Hearing Conservation Program
To promote hearing conservation through advocating the engineering out of loud noise, and when the noise cannot be engineered out, the recommendation of the proper use of hearing protective devices and other precautionary measures to protect one’s hearing.
All NIH employees whose potential noise exposure equal or exceed an 8-hour time-weighted-average of 85 dBA are eligible for participation in this program. Employees are identified by their supervisors overseeing work areas that have significant noise emission levels.
In accordance with OSHA Regulation 29 CFR 1910.95, Occupational Noise Exposure, the NIH has established a Hearing Conservation Program (HCP). The Technical Assistance Branch (TAB) of the Division of Occupational Health and Safety (DOHS) is responsible for the HCP program. The Occupational Medical Service (OMS) is responsible for the medical surveillance aspect of the program, which includes audiometric testing.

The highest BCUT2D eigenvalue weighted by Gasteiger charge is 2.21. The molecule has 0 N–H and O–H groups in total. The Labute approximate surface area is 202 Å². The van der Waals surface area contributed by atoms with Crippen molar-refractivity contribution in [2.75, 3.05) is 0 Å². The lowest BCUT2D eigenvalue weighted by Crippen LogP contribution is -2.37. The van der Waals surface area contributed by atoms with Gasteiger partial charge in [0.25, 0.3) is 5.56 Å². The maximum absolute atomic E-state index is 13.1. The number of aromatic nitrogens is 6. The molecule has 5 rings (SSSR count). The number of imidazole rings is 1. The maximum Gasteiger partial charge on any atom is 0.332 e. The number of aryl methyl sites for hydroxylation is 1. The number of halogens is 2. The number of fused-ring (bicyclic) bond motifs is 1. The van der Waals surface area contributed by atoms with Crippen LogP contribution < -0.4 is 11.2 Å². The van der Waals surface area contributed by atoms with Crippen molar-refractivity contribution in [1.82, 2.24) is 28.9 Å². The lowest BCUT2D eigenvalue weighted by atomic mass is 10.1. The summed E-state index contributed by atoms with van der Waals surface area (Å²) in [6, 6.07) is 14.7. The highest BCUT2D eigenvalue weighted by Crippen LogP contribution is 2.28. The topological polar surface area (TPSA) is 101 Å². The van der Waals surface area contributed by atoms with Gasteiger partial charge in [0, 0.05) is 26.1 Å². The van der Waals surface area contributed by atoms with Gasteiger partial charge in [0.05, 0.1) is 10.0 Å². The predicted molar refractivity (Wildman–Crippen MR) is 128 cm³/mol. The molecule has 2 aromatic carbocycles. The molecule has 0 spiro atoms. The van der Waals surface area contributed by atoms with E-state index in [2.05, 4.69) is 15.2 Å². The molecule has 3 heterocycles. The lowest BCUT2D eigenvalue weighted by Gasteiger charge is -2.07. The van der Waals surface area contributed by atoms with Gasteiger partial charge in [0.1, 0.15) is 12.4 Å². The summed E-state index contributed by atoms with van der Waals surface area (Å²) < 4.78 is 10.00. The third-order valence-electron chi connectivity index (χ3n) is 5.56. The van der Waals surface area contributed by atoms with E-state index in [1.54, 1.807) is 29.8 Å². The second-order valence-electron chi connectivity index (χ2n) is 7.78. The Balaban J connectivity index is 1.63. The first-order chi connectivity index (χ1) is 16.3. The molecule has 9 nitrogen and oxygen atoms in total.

All areas of the NIH where noise levels equal or exceed 80 dBA are identified. In areas where noise levels equal or exceed 85 dBA, "caution" signs are posted to warn employees and visitors to wear hearing protection. In addition, in those areas where the noise levels equal or exceed 85 dBA, employees who work in those areas are monitored to determine if their noise exposure equal or exceed an 8-hour Time-Weighted-Average (TWA) of 85 dBA. If this criterion is met the employees are eligible for inclusion into the HCP. The list of employees is forwarded to OMS for inclusion into the program, which makes them eligible for medical surveillance and other HCP measures.
One element or measure of the NIH HCP is the annual training of employees. This training addresses, at a minimum, (1) the physical effects of noise and hearing loss; (2) hearing protectors selection, fitting, use, and care; (3) audiometric testing; and (4) the role and responsibilities of both employees and workers in preventing noise induced hearing loss.